Characterized by a facial drooping on one side, Bell’s palsy is a facial condition that is often temporary but that can result in permanent facial weakness. The onset of muscle weakness can happen over a matter of hours or days. Those suffering from Bell’s palsy often have a one-sided smile and an eye that resists closing. For many patients, symptoms begin to diminish after a few weeks, allowing for total recovery over several months. In rare cases, Bell’s palsy can affect both sides of the face or return after apparent full recovery.
Symptoms and Causes
Because one-sided facial paralysis or weakness is also a symptom of a stroke, it is important to seek medical attention immediately. Additional symptoms of Bell’s palsy include pain around the jaw and ear, drooling, headache, hyperacusis (sensitivity to sound), and a decreased ability to taste food. The condition is often linked to exposure to one of many viral infections that cause inflammation and swelling of the facial nerve that controls facial muscles. The same nerve pathway affects saliva, taste, tear production, and the inner ear function. The viruses that have been linked to Bell’s palsy include mumps (mumps virus), flu (influenza B), infectious mononucleosis (Epstein-Barr virus), German measles (rubella), cold sores and genital herpes (herpes simplex), and chickenpox and shingles (Herpes varicella-zoster).
Because each patient’s circumstances are different, it is important for patients to consult their physicians first. Corticosteroids and antiviral drugs are commonly used as treatment. However, because even temporary paralysis can result in long-term damage to muscles by atrophy and fibrosis, a few patients go to a physical therapist for treatment and instruction in how to manage and exercise facial muscles to try to prevent long-term complications. Surgery was once used to decompress the bony passageway of the facial nerve, but this option is now considered too drastic because of the risk of causing permanent damage to the nerve.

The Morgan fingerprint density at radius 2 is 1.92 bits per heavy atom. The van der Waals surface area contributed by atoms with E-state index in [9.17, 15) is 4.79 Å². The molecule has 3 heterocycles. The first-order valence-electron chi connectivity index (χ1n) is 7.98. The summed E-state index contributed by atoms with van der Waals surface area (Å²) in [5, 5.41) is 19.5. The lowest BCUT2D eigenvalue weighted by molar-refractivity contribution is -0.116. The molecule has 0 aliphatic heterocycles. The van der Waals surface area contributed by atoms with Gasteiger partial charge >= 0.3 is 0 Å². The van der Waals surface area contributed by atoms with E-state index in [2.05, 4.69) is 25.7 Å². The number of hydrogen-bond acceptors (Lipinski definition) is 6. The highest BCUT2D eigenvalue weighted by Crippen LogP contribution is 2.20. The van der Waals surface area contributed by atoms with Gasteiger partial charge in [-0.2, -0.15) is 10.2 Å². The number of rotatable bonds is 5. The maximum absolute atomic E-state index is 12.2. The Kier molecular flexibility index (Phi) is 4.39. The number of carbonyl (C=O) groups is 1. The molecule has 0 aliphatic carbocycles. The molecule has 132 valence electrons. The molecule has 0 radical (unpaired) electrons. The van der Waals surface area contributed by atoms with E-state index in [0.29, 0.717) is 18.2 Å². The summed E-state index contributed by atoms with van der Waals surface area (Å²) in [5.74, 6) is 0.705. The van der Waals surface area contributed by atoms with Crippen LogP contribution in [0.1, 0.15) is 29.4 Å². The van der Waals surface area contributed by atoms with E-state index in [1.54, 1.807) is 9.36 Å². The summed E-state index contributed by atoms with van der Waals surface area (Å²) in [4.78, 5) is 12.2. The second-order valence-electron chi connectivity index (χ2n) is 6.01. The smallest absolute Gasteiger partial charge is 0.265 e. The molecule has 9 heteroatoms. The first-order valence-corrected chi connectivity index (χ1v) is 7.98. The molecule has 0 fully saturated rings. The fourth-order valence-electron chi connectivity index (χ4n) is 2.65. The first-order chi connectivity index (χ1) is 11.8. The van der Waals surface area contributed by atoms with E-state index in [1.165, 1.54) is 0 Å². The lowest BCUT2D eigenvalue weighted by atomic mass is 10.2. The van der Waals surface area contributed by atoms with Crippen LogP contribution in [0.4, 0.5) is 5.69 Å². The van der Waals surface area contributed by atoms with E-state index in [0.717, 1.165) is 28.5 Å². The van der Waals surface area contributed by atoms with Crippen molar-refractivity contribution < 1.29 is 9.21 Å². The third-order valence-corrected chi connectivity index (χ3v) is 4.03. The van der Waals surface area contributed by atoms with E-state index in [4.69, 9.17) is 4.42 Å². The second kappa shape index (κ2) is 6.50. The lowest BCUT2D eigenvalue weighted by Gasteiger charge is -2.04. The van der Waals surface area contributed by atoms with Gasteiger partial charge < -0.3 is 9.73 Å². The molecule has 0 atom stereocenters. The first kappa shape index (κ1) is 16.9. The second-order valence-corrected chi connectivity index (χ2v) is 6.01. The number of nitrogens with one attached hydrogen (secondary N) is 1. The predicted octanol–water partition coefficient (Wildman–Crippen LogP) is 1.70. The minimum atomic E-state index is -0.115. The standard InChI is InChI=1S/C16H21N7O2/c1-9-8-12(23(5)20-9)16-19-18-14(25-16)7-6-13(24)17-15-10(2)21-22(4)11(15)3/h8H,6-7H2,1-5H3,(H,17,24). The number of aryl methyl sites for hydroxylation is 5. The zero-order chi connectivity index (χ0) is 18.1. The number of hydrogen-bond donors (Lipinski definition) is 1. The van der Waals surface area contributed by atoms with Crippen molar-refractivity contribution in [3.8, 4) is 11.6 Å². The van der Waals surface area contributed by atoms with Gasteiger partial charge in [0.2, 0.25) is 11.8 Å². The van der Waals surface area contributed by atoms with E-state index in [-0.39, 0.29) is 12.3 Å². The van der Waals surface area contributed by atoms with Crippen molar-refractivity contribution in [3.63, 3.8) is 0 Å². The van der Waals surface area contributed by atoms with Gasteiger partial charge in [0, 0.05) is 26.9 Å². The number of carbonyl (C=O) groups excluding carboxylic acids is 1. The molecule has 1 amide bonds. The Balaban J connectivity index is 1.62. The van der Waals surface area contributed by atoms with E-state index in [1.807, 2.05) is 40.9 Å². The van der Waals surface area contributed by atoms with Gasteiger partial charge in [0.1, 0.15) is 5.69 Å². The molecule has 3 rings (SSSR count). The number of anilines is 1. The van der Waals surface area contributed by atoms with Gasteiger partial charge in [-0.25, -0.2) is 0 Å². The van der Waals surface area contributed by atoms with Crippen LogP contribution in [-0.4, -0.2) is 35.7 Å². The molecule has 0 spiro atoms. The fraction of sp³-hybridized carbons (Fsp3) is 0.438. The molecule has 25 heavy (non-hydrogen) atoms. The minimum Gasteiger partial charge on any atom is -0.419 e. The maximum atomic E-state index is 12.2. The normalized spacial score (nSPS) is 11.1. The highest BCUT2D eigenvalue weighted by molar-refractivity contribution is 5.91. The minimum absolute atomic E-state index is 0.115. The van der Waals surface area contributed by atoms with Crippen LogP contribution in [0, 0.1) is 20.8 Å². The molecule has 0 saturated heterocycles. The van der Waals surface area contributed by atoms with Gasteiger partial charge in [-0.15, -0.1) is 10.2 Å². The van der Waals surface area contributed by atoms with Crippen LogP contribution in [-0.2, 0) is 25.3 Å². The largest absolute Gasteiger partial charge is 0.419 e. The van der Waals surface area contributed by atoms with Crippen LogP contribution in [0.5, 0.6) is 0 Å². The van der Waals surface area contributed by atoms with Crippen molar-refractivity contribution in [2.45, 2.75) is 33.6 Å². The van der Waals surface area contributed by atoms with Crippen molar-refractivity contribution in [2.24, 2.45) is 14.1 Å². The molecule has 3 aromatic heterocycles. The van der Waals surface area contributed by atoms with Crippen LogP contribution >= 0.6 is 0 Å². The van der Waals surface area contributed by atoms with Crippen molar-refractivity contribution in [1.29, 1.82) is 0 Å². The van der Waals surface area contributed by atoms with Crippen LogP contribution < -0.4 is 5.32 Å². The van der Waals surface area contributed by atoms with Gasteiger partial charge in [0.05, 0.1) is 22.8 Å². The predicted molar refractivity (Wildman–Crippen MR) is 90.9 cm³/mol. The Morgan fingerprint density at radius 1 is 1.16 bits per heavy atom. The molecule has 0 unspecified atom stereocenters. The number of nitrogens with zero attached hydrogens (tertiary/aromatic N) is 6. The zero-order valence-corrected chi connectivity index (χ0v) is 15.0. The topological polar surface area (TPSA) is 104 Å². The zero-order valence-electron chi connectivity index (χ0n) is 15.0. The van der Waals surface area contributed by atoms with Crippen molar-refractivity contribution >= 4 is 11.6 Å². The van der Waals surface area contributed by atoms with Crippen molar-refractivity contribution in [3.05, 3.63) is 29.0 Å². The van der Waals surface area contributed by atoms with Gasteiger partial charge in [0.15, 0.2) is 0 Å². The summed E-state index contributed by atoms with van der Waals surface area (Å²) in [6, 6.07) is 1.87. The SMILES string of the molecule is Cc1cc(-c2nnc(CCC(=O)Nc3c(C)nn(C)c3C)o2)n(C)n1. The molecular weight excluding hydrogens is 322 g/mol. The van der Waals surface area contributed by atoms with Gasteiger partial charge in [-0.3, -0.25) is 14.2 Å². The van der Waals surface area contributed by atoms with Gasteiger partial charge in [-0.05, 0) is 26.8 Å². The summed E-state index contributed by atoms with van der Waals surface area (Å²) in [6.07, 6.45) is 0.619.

Bell’s Palsy and Fat Transfer
For patients who suffer from long-term weakness and facial paralysis, cosmetic procedures can help improve the overall appearance and restore some facial symmetry, even though cosmetic options cannot restore muscular function. Fat transfer to the face uses the patient’s own adipose tissue (collected with a minor liposuction procedure from the belly or back), which gives volume and shape to the affected parts of the face, as well as impart glow and sheen to the skin. While a fat transfer has fewer complications than the injection of artificial substances available as cosmetic fillers, transferred fat can also be partially reabsorbed by the body, especially when damaged during the transfer. At Spring of Youth Medical Group, we use PRP (Platelet Rich Plasma) or the Stromal Vascular Fraction (SVF), extracted from fat and rich in stem cells, to help maximize the positive effects and add durability to the transferred fat. Learn more about our fat transfer protocols and other available procedures.
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